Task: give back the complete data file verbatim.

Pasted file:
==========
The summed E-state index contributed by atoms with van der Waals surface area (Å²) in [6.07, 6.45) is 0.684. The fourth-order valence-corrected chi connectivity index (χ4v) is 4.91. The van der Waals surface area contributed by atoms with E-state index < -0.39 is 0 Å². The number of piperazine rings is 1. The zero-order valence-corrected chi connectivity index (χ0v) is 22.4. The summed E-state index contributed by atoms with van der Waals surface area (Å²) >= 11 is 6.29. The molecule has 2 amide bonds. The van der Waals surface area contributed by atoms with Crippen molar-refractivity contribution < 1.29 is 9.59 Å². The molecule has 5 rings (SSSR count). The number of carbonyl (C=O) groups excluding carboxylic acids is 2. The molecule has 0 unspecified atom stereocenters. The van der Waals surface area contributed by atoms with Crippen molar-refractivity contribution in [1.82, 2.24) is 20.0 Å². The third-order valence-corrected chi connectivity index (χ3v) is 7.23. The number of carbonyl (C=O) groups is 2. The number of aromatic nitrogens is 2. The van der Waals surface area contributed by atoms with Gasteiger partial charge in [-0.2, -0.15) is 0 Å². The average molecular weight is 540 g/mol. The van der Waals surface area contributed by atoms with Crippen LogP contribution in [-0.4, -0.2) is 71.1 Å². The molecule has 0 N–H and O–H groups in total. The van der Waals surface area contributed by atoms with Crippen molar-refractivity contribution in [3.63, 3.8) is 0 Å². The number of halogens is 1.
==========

The summed E-state index contributed by atoms with van der Waals surface area (Å²) in [6.07, 6.45) is 0.684. The fourth-order valence-corrected chi connectivity index (χ4v) is 4.91. The van der Waals surface area contributed by atoms with E-state index < -0.39 is 0 Å². The number of piperazine rings is 1. The zero-order valence-corrected chi connectivity index (χ0v) is 22.4. The summed E-state index contributed by atoms with van der Waals surface area (Å²) >= 11 is 6.29. The molecule has 2 amide bonds. The van der Waals surface area contributed by atoms with Crippen molar-refractivity contribution < 1.29 is 9.59 Å². The molecule has 5 rings (SSSR count). The number of carbonyl (C=O) groups excluding carboxylic acids is 2. The molecule has 0 unspecified atom stereocenters. The van der Waals surface area contributed by atoms with Crippen molar-refractivity contribution in [1.82, 2.24) is 20.0 Å². The third-order valence-corrected chi connectivity index (χ3v) is 7.23. The number of carbonyl (C=O) groups is 2. The number of aromatic nitrogens is 2. The van der Waals surface area contributed by atoms with Gasteiger partial charge in [-0.2, -0.15) is 0 Å². The average molecular weight is 540 g/mol. The van der Waals surface area contributed by atoms with Crippen LogP contribution in [-0.4, -0.2) is 71.1 Å². The molecule has 0 N–H and O–H groups in total. The van der Waals surface area contributed by atoms with Crippen molar-refractivity contribution in [3.63, 3.8) is 0 Å². The number of halogens is 1.